Libby’s lawyer said, “ We were very surprised to learn this had anything to do with us and wish we had known this earlier, that it was her position that she wanted to talk to Libby directly.” (Do these guys read the newspaper?) He said Miller’s lawyer approached him last month to ask if Miller could ask Libby if the waiver was genuine and not coerced. By and by, she was able to get the ok from Scooter and here we are.

This all is kind of fishy to me, there’s something defiantly rotten in Denmark. Knowing Miller’s connection to the neo-cons (John Bolton visited her in prison.) and their agenda it’s not a big surprise that her lawyer says he expects her testimony to be consistent with what other journalists have said and that it will “be helpful to him,” meaning Libby.

Yes, that’s what this was all about; journalistic principle and helping Libby and Rove avoid an indictment. She’s done her job; I can see a plumb ambassadorial appointment to Liechtenstein in her future, can’t you just?

In other Bush administration scandal news:

Lawrence Franklin, the pentagon analyst indicted on charges of giving classified documents to two AIPAC officials, will plead guilty in a plea agreement next Wednesday. All along he had professed his innocence, but now it seems he’s decided to play ball with the government and will, no doubt, testify against the two AIPAC officials Steven Rosen and Keith Weissman.

These two are charged with conspiring to obtain and disclose classified US defense information for their own political agendas and for an unnamed foreign government. I’ll give you one guess on which one. There are still some lingering questions about how Franklin got the information and what role if any deputy undersecretary of defense Douglas Feith had in this whole affair. [Inquirer] See my previous posts on this subject for more on that and this article in Tom Paine by Robert Drefuss for more on Doug Feith.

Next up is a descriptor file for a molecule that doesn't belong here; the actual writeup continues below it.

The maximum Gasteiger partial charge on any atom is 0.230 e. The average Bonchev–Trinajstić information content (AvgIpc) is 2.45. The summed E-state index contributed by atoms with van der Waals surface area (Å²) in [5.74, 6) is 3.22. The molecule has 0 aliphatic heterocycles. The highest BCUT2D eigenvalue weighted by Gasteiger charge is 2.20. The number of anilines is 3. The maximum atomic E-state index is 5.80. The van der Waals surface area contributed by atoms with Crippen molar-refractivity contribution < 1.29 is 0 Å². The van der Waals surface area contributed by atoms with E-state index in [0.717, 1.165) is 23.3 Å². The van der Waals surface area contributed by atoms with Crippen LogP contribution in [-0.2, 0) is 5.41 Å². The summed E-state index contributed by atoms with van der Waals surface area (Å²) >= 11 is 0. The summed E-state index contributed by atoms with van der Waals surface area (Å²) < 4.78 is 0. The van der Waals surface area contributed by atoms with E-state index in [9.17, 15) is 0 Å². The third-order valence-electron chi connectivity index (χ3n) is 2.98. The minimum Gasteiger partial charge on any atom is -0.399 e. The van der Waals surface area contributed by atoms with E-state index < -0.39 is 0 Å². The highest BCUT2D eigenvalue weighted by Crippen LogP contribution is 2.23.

Casey at bat:

The AP reports that the pentagon’s top brass testifying to the Senate Armed Services committee yesterday wasn’t exactly a rousing success. Senators appeared to be skeptical about the pentagon’s claims of progress in training Iraqi forces after General George Casey, the top commander in Iraq, said that the readiness of Iraqi battalions able to fight insurgents on their own without US military help had gone from 3 to 1. (How much do we want to bet that one is mainly Peshmerga?)

Susan Collins, a republican, said, “It doesn’t feel like progress when we hear today that there is only one Iraqi battalion fully capable.” A rational person might come to that conclusion but from the pentagon’s point of view the good news is that 75 percent of the US trained Iraqi army was at least capable of engaging in combat, albeit with US troops providing support in most cases. Yes, that’s great news; we’re at least maintaining the status quo.

Casey “declined to give a break down of Iraqi combat readiness, which he said was classified as a secret.” I’ve asked this before, but why is this information a secret? I’m sure the insurgents knows exactly what the relative readiness and strengths are of all Iraqi forces including, home addresses of the commanders and how many bullets each soldier has. The only ones in the dark about this are congress and the American people.

So, what does this mean for General Casey’s prediction that major troop withdrawals could start to happen in early 2006? He wasn’t quite as sure this time around; he said it would depend on the political situation after the referendum. General John Abazaid assured the Senators that there were encouraging signs in the insurgency shifting to the west of Iraq, “which is a good sign, a good indicator that Iraqi and US forces are having an effect elsewhere.” Where? In Baquba where a hundred Iraqis died yesterday, or in Ramadi where a roadside bomb killed 5 Marines? I quess, Ramadi is kind of in the west, so its good to see the insurgents are staying put.

The problems with governance: